The Effect of Fetal Thyroidectomy on Ovine Fetal Lung Maturation

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Abstract

Summary

Studies were conducted to assess the effect of fetal thyroidectomy early in the third trimester on lung growth and surfactant maturation in the sheep. At 95–99 days of gestation, a fetal thyroidectomy was performed. The preparation was killed 36–45 days postthyroidectomy. The mean weights of the cerebrum, cerebellum, and combined heart and lungs were significantly smaller and the pituitary gland significantly greater in the thyroidectomized fetus. The mean tracheal fluid lecithin to sphingomyelin (L/S) ratio was significantly lower in the athyrotic fetus; however, there was no significant difference in the mean cortisol concentration or mean whole lung homogenate phosphatidic acid phosphohydrolase (PAPase) specific activity between the two groups. There was a significant direct correlation between the serum cortisol concentration and tracheal fluid L/S ratio and between the whole lung homogenate PAPase specific activity and serum cortisol level in the euthyroid group, which were not present in the thyroidectomized group. The mean lung DNA concentration was significantly increased and mean lung protein/DNA ratio significantly decreased in the thyroidectomized fetus. On histologic examination, the lung from the athyrotic fetus was hypercellular with thickened alveolar septae. The type II pneumocyte in the hypothyroid lung was less mature with fewer lamellar bodies or its precursors. These results suggest that in the ovine fetus, thyroid hormone deficiency during the last trimester of intrauterine development impairs lung growth and surfactant maturation.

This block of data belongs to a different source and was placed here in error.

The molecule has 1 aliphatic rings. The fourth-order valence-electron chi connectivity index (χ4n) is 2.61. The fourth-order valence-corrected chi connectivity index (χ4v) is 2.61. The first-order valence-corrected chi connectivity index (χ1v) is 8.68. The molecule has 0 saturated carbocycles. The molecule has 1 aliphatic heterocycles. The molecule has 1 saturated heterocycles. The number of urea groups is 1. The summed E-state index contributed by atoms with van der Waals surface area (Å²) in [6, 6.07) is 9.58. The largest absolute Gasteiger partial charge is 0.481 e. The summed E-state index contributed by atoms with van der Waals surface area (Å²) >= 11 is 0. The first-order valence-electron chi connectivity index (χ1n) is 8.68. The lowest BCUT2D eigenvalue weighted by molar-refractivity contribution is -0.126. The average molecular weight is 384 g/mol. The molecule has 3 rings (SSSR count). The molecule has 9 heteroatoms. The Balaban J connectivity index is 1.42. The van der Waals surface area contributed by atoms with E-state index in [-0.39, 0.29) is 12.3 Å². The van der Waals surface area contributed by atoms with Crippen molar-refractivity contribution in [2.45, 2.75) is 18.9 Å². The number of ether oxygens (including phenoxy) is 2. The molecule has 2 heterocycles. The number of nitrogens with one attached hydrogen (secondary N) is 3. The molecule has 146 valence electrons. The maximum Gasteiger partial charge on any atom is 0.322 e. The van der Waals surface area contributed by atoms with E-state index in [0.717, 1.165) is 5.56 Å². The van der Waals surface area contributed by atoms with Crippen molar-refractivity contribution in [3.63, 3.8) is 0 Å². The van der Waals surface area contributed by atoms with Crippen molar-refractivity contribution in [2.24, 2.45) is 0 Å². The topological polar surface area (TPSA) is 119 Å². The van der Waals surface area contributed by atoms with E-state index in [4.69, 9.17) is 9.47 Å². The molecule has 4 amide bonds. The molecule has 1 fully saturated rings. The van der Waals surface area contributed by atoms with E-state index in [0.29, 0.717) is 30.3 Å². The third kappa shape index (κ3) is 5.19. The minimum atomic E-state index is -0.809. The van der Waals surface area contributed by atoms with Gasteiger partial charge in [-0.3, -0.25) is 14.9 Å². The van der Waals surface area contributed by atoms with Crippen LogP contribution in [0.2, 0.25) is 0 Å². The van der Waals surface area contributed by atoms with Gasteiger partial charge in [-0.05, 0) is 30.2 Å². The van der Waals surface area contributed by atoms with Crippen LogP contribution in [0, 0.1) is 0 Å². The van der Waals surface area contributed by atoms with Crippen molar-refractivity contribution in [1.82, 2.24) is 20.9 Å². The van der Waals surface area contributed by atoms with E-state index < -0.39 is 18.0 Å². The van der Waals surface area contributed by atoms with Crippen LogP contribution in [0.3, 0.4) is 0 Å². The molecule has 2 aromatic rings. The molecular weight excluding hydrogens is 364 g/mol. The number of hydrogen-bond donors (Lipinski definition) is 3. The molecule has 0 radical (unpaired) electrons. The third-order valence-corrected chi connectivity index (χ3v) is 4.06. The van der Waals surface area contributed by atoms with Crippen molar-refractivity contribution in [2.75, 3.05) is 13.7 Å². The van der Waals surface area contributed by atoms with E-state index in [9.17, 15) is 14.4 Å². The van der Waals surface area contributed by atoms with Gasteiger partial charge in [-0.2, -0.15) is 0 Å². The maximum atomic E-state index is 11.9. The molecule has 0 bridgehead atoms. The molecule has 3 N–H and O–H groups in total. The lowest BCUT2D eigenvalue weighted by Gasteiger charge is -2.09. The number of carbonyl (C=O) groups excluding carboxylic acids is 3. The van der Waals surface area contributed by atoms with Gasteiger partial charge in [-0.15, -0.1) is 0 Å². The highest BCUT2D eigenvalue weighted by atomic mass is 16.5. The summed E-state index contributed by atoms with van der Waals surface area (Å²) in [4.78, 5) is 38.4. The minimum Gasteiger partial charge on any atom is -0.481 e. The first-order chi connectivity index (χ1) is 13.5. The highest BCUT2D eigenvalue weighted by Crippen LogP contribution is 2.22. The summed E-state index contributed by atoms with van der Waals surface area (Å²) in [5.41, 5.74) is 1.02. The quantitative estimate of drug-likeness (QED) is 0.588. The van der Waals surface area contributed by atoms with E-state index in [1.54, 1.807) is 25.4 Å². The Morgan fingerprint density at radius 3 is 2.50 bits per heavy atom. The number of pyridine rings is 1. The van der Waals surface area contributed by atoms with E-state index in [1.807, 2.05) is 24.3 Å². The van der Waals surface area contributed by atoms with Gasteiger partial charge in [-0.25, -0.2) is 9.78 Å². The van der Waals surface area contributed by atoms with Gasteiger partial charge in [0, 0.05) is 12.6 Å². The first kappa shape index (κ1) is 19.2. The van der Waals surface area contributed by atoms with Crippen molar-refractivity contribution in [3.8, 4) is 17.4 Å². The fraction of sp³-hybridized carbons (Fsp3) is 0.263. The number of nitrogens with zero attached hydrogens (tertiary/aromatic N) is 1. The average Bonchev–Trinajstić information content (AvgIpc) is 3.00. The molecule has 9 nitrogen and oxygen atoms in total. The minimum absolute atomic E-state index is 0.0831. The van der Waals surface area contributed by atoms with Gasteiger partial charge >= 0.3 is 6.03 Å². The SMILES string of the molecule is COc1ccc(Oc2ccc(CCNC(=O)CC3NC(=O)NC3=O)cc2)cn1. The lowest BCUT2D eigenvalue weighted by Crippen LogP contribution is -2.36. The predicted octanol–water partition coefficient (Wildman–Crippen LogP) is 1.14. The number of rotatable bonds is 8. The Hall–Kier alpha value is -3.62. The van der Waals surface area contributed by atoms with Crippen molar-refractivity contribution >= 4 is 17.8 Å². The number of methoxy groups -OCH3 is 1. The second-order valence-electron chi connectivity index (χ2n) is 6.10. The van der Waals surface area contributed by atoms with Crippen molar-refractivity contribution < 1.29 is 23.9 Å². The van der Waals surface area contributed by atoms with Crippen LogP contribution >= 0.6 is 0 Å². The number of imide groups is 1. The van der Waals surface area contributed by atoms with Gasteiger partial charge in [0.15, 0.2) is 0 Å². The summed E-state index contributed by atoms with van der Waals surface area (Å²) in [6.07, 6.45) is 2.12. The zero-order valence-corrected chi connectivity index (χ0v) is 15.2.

Speculation

The present results suggest that thyroid hormones are necessary for normal lung growth and surfactant maturation. In the human preterm infant, idiopathic respiratory distress syndrome is a major cause of morbidity and mortality. Stimulation of the hypothalamic-pituitary-thyroid axis in the fetus at high risk for developing idiopathic respiratory distress syndrome before delivery may accelerate surfactant maturation and decrease the sequelae from this syndrome.

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